Phillips usually schedules its annual November contemporary art auction on a Thursday, following Sotheby’s and Christie’s earlier in the week. But this year the house tried to get ahead of the crowd by staging the event on a Monday—and the risk seems to have paid off. The house brought in $68 million, just above its $65.1 million low presale estimate, with 88 percent of lots selling.
Pop art, comic canvases, and other works steeped in mass-culture influences seemed to steal the show. Roy Lichtenstein’s ad-inspired painting of a woman serving up a plate of peanuts went for $10.8 million, making it the top lot of the night. Coming in at a close second was one of Andy Warhol’s signature Marilyn Monroe screenprints, Nine Gold Marilyns (Reversal Series), 1980, for $9.1 million. And the $725,000 sale of another Monroe-inspired work, Trash Landing Marilyn #12, by Nate Lowman, set a new record for the artist.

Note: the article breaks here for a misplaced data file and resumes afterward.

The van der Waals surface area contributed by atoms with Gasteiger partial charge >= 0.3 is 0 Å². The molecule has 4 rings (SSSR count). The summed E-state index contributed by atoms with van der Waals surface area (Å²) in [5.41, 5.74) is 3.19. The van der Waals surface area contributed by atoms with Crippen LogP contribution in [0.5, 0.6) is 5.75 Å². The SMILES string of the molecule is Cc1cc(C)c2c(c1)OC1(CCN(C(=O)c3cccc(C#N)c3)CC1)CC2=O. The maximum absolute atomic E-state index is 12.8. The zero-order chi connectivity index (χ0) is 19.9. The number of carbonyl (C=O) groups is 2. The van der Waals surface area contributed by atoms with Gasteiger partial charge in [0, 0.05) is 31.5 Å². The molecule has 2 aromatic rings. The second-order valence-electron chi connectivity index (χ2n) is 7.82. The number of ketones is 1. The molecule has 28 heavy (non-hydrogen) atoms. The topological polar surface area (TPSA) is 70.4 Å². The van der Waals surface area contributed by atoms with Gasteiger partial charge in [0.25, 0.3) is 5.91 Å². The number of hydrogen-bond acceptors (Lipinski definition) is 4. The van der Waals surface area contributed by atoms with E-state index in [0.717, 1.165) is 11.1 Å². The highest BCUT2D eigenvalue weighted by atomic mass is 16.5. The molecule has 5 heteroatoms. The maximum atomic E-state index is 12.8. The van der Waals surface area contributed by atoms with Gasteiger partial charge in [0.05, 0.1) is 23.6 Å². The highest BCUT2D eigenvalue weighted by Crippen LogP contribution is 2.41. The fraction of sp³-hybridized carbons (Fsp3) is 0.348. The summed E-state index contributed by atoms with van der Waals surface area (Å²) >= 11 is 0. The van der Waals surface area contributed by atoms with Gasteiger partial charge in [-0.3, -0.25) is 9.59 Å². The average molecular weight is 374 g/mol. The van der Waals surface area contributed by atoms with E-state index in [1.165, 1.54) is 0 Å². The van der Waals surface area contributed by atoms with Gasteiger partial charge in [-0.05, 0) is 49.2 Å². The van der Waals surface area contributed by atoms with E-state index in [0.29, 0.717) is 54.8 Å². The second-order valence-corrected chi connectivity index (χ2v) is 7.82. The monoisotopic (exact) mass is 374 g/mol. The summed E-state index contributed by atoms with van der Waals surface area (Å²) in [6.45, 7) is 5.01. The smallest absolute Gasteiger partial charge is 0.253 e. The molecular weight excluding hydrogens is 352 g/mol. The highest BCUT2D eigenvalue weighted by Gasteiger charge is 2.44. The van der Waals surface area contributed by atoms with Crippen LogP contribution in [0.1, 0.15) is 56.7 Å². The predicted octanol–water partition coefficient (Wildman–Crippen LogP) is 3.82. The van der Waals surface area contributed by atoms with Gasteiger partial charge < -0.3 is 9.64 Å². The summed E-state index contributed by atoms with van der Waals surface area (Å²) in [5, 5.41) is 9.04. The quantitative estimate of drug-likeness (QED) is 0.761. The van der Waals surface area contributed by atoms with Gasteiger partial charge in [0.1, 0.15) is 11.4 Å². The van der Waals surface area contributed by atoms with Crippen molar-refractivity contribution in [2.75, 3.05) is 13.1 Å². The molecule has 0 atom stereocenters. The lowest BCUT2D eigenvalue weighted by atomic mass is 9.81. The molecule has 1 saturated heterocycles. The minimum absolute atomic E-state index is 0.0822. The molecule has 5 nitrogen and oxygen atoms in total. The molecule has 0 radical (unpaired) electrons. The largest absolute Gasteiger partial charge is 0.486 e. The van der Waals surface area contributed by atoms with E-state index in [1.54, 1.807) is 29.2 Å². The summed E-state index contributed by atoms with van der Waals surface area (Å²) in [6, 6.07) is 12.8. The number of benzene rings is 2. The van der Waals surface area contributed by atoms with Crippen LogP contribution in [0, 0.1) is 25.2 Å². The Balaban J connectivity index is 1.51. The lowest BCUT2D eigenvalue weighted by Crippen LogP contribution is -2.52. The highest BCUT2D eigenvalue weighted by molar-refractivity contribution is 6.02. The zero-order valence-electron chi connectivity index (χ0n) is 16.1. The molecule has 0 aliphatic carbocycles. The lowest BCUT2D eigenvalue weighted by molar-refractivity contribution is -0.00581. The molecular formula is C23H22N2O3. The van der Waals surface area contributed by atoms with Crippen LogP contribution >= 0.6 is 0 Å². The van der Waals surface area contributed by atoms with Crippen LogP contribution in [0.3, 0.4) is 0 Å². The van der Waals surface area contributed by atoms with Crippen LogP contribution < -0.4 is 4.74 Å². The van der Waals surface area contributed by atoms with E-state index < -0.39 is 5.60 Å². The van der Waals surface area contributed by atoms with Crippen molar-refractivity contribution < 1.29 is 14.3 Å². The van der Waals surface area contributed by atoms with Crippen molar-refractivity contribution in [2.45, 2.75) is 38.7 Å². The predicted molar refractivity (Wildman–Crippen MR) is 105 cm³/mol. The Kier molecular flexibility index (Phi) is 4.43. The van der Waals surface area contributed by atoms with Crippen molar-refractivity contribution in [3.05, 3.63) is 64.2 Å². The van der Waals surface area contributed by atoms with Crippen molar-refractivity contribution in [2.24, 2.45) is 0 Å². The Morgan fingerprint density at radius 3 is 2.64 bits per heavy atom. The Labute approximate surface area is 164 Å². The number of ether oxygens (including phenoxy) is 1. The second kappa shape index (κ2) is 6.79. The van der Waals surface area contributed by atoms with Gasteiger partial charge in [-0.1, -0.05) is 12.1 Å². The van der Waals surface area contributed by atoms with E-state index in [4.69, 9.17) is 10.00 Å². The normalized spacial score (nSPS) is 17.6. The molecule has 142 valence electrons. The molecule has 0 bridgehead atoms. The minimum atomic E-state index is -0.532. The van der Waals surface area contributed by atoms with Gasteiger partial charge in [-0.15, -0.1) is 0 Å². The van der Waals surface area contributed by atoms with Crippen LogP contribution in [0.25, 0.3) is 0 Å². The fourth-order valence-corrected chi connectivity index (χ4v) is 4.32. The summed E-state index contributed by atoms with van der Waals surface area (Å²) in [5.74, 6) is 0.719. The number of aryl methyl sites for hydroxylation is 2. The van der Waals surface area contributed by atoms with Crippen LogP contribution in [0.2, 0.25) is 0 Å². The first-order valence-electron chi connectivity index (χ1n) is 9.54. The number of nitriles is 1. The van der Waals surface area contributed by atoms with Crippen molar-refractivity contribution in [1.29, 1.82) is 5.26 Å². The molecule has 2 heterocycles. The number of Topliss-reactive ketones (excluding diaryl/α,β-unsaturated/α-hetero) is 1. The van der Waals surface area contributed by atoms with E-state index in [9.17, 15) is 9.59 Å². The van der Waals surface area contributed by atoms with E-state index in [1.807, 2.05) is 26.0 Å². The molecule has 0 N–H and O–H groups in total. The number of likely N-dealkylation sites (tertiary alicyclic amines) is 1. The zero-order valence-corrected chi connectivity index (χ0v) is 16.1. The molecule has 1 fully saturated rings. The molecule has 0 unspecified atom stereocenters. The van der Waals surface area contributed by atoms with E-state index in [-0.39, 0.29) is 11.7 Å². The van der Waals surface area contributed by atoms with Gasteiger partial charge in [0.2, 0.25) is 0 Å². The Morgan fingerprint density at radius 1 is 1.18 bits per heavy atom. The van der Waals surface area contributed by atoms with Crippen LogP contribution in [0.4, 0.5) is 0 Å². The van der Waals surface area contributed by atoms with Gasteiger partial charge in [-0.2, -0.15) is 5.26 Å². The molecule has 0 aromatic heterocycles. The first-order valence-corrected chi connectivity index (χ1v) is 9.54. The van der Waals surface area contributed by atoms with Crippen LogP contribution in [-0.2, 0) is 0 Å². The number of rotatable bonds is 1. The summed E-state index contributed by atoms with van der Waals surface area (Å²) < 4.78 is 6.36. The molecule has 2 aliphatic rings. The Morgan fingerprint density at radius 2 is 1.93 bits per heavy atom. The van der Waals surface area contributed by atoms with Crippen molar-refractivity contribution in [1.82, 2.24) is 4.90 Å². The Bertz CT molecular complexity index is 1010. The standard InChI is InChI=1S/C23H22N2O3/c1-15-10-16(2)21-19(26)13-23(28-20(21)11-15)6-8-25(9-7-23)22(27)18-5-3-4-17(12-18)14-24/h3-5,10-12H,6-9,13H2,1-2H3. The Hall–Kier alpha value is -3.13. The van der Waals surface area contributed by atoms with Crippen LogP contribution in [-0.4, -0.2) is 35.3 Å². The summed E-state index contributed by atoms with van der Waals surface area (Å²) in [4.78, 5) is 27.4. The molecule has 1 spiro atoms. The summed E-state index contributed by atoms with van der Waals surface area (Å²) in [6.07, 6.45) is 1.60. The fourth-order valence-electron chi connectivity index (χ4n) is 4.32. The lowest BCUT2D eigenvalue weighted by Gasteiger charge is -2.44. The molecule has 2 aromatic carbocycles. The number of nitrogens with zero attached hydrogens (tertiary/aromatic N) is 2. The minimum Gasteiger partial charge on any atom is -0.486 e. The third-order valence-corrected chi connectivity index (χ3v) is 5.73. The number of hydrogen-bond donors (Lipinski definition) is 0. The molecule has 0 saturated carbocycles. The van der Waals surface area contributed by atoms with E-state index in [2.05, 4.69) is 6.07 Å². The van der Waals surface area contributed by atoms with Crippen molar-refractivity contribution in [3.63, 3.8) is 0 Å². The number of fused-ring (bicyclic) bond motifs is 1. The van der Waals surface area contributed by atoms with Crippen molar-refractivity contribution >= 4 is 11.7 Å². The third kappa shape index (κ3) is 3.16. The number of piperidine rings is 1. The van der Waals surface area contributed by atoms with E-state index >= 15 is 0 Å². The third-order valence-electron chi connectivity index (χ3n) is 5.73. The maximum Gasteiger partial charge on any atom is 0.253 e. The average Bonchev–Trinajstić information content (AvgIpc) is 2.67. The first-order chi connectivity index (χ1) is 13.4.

Elsewhere, a 1988 Jeff Koons sculpture of a sad-eyed Buster Keaton on horseback sold to David Zwirner for $4.4 million and Lucien Smith’s painting of a background scene from Winnie-the-Pooh—which was part of the artist’s 2011 college thesis show—more than doubled its $150,000 high estimate to achieve $389,000, a figure that’s especially brow-raising considering that it’s the artist’s first-ever auction sale.
Phillips also set records for Gutai co-founder Kazuo Shiraga ($4 million), young monochrome painter Jacob Kassay ($317,000), and improvisational installation artist David Hammons ($8 million).
The night contained a few flops, namely a dark, moody Mark Rothko painting that was expected to fetch $10 milllion to $15 million estimate, but failed to find a buyer. Overall, however, the blue-chip lineup delivered the prices to match.
Meanwhile, in the day sale, a Robert Indiana sculpture of the number five more than doubled its low estimate, selling for $425,000, and a Robert Longo graphite wave painting likewise multiplied its estimate to fetch $60,000. A simple Tracey Emin neon from 2013 that stated "Loving" in purplish pink light found an avid buyer as well, more than tripling its low estimate for $62,000, and an off-cut Helen Frankenthaler from 1958 quadrupled expectations for $137,000.